US President Joe Biden has directed the Justice Department and other agencies to begin a six-month process of declassifying documents related to the FBI’s investigations into the September 11, 2001 attacks.
The move on Friday comes days before the 20th anniversary of the al-Qaeda attacks and a month after 9/11 survivors, first responders and family members of the nearly 3,000 victims wrote a sternly worded letter to the president. They accused the US of deliberately keeping the documents – which they say prove that Saudi government officials aided the al-Qaeda attackers – under wraps.
“When I ran for president, I made a commitment to ensuring transparency regarding the declassification of documents on the September 11, 2001 terrorist attacks on America. As we approach the 20th anniversary of that tragic day, I am honoring that commitment,” Biden said in a statement on Friday.
“Today, I signed an executive order directing the Department of Justice and other relevant agencies to oversee a declassification review of documents related to the Federal Bureau of Investigation’s September 11th investigations. The executive order requires the Attorney General to release the declassified documents publicly over the next six months.”
In their August letter, about 1,700 people directly affected by the September 11 attacks called on Biden to skip next week’s memorial events unless he released the documents.
“Since the conclusion of the 9/11 Commission in 2004 much investigative evidence has been uncovered implicating Saudi government officials in supporting the attacks,” the letter stated.
“Through multiple administrations, the Department of Justice and the FBI have actively sought to keep this information secret and prevent the American people from learning the full truth about the 9/11 attacks,” it said.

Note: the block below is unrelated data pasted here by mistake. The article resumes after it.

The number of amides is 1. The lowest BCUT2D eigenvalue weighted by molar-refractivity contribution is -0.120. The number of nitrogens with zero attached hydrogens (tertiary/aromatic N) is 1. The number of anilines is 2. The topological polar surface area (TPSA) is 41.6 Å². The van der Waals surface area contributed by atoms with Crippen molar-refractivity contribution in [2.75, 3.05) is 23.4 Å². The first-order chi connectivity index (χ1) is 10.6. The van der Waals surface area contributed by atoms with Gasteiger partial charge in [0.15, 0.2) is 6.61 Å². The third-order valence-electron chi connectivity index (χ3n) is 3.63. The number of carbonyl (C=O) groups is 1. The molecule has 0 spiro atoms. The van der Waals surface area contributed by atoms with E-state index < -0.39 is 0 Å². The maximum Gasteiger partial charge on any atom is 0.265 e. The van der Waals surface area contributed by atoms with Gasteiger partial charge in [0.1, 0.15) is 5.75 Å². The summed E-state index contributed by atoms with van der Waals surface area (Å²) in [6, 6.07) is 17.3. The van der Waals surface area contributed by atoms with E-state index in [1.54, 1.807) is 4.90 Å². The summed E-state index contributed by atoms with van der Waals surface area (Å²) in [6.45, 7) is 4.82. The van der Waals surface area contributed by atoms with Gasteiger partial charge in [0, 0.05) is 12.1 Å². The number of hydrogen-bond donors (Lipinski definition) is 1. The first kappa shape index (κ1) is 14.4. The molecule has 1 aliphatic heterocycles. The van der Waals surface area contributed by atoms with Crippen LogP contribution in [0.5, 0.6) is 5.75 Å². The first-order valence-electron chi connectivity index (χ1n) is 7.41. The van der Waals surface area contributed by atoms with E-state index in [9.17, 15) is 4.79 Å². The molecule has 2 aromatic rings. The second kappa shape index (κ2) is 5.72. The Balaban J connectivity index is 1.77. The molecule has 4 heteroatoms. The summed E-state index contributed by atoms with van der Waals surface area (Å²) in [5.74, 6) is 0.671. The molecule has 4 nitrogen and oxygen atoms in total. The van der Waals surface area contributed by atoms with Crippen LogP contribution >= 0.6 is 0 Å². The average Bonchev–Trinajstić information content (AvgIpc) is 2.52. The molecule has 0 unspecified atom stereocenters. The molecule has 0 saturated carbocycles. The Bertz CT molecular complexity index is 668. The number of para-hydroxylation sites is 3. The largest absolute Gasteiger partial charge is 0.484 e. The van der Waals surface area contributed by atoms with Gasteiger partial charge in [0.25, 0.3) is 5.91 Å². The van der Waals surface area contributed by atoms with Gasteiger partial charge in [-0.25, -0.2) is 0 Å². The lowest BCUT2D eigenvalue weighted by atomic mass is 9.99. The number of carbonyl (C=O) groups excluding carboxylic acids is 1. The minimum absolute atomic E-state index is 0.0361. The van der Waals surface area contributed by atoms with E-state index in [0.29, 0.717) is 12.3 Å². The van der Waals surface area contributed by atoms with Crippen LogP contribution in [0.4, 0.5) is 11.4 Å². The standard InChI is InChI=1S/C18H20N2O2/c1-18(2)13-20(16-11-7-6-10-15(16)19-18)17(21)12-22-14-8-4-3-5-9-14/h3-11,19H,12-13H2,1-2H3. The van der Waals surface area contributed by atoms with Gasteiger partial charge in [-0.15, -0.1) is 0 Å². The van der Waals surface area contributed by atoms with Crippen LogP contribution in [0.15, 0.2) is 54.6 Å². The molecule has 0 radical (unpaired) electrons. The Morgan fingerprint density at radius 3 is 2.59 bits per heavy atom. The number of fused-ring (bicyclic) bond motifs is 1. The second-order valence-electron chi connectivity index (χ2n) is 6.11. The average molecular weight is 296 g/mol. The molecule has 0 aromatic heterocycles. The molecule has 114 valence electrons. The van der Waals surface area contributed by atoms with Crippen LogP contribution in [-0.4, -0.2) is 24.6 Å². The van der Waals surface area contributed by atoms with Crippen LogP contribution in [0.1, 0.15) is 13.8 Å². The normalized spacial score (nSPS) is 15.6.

Biden’s Justice Department opened up a review of the classified documents shortly after the letter was sent.
Family members of the September 11 victims have long sought US government documents related to whether Saudi Arabia aided or financed any of the 19 people associated with al-Qaeda who carried out the devastating attack.
Al-Qaeda operatives crashed three commercial jet planes into the twin towers of New York’s World Trade Center and the Pentagon outside Washington, DC. A fourth hijacked plane believed to be targeting the US Capitol building crashed in a Pennsylvania field.
Fifteen of the 19 hijackers were from Saudi Arabia. A US government commission found no evidence that Saudi Arabia directly funded al-Qaeda. It left open whether individual Saudi officials may have.
Saudi Arabia is being sued for billions of dollars by the families of roughly 2,500 of those killed, and by more than 20,000 people who suffered injuries, businesses and various insurers.